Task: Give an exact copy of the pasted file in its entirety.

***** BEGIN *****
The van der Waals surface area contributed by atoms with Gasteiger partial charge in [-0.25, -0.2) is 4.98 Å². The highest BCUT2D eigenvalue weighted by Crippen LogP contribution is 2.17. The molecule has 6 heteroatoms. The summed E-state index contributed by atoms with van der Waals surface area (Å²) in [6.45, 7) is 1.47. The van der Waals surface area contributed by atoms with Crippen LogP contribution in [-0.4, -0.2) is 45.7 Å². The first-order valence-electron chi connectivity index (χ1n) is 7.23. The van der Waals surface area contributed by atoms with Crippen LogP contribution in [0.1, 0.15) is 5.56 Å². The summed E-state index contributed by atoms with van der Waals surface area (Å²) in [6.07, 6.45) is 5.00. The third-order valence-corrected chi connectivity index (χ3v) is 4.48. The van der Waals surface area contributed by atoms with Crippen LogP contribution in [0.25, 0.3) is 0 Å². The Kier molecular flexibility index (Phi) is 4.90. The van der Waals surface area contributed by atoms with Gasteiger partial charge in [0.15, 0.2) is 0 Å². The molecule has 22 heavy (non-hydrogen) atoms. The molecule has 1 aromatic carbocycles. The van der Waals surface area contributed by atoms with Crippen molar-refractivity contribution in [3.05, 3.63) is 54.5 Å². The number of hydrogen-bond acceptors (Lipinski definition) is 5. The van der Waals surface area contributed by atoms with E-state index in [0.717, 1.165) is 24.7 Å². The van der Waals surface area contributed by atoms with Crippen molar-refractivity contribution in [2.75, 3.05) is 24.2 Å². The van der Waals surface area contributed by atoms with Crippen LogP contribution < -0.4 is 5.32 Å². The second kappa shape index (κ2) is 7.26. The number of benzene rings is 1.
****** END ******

The van der Waals surface area contributed by atoms with Gasteiger partial charge in [-0.25, -0.2) is 4.98 Å². The highest BCUT2D eigenvalue weighted by Crippen LogP contribution is 2.17. The molecule has 6 heteroatoms. The summed E-state index contributed by atoms with van der Waals surface area (Å²) in [6.45, 7) is 1.47. The van der Waals surface area contributed by atoms with Crippen LogP contribution in [-0.4, -0.2) is 45.7 Å². The first-order valence-electron chi connectivity index (χ1n) is 7.23. The van der Waals surface area contributed by atoms with Crippen LogP contribution in [0.1, 0.15) is 5.56 Å². The summed E-state index contributed by atoms with van der Waals surface area (Å²) in [6.07, 6.45) is 5.00. The third-order valence-corrected chi connectivity index (χ3v) is 4.48. The van der Waals surface area contributed by atoms with Crippen LogP contribution in [0.25, 0.3) is 0 Å². The Kier molecular flexibility index (Phi) is 4.90. The van der Waals surface area contributed by atoms with Gasteiger partial charge in [0.15, 0.2) is 0 Å². The molecule has 22 heavy (non-hydrogen) atoms. The molecule has 1 aromatic carbocycles. The van der Waals surface area contributed by atoms with Crippen molar-refractivity contribution in [3.05, 3.63) is 54.5 Å². The number of hydrogen-bond acceptors (Lipinski definition) is 5. The van der Waals surface area contributed by atoms with E-state index in [0.717, 1.165) is 24.7 Å². The van der Waals surface area contributed by atoms with Crippen molar-refractivity contribution in [2.75, 3.05) is 24.2 Å². The van der Waals surface area contributed by atoms with Crippen LogP contribution < -0.4 is 5.32 Å². The second kappa shape index (κ2) is 7.26. The number of benzene rings is 1.